“He’s incredibly hot,” Sara pointed out as though Kasey had somehow missed that fact between dubbing him Yummy and shoving his semi-conscious body into a wheelchair outside the emergency room last night.
“I don’t have time for-”
“Oh, my God. Not this again,” Sara groaned as she shook her head in disgust, but since Kasey obviously needed to remind her friend of the decision that she’d made for the sake of her daughter and career, she finished.
“I can’t,” Sara said, shaking her head as she grabbed an overpriced bottle of water out of her bag and took a sip. “I just can’t.”
“It’s just not in the cards right now,” she said, shrugging it off as she swiped her friend’s bottle of water and took a sip, noting that it tasted like tap water.
“It’s never in the cards,” Sara said with a sigh as she gestured towards Mikey, who appeared torn between smiling and cringing as she threw the ball. “She looks happy.”
“Yes, she does,” Kasey said, unable to stop herself from smiling.
Mikey looked more than happy. She looked relaxed, which probably had something to do with the fact that she was playing with someone who wasn’t crying, diving out of the way, praying for God to save them, or yelling at her to be more careful. Kasey wasn’t a hundred percent positive, but it looked like her throws had improved a little bit.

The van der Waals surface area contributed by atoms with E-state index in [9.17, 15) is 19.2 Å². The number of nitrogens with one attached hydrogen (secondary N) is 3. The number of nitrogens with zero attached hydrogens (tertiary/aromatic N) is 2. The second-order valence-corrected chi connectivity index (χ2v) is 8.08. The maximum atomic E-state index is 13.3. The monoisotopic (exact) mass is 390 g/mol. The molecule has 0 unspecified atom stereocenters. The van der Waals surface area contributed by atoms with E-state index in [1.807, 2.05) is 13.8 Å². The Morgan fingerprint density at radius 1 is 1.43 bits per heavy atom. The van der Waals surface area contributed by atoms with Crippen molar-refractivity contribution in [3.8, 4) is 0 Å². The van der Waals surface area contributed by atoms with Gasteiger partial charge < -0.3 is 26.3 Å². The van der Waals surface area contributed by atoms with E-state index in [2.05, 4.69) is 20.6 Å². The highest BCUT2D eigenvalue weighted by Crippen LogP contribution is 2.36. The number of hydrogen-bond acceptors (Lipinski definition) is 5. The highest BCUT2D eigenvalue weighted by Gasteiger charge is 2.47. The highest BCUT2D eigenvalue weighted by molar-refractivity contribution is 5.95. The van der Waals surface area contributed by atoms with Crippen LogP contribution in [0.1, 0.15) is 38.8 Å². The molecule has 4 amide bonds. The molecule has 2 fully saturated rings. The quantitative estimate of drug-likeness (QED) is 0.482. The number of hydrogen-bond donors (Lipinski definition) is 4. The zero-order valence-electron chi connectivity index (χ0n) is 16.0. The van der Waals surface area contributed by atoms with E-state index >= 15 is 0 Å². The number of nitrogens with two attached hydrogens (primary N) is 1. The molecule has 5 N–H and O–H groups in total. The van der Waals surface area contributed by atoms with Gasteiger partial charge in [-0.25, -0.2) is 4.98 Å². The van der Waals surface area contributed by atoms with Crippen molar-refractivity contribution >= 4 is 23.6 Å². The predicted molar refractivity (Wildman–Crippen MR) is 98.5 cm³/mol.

As she sat there, watching her daughter playing catch, she couldn’t help but wonder what Michael would have thought about their daughter having an arm that terrified most grown men. He probably would have bragged, she thought with a wistful smile. The two of them would have been inseparable; watching games, playing catch, and driving her out of her mind by talking about baseball every minute of the day, but she would have loved it because it would have meant that Michael hadn’t died and left her to do this all alone.
God, she missed him.
She missed hearing his laugh, seeing his smile, and feeling his arms around her, but then she just had to look at Mikey and it felt like he was still with her.
“Hey, I thought we were supposed to be working,” Sara said, nudging her with a smile, knowing her better than anyone else.
Returning her smile, she gestured to Mikey. “Let’s give her a few more minutes.”
“Fine,” Sara said, sighing and sounding absolutely bored as she shifted to get more comfortable. “Do you think she’s his wife?” she asked, returning to their previous conversation.
“No clue,” Kasey said with a shrug as she leaned back on her elbows and watched as Reese showed Mikey how to move into the throw.
“Probably,” she said, not really caring and hoping that Sara dropped the subject, because she wasn’t really in the mood for this.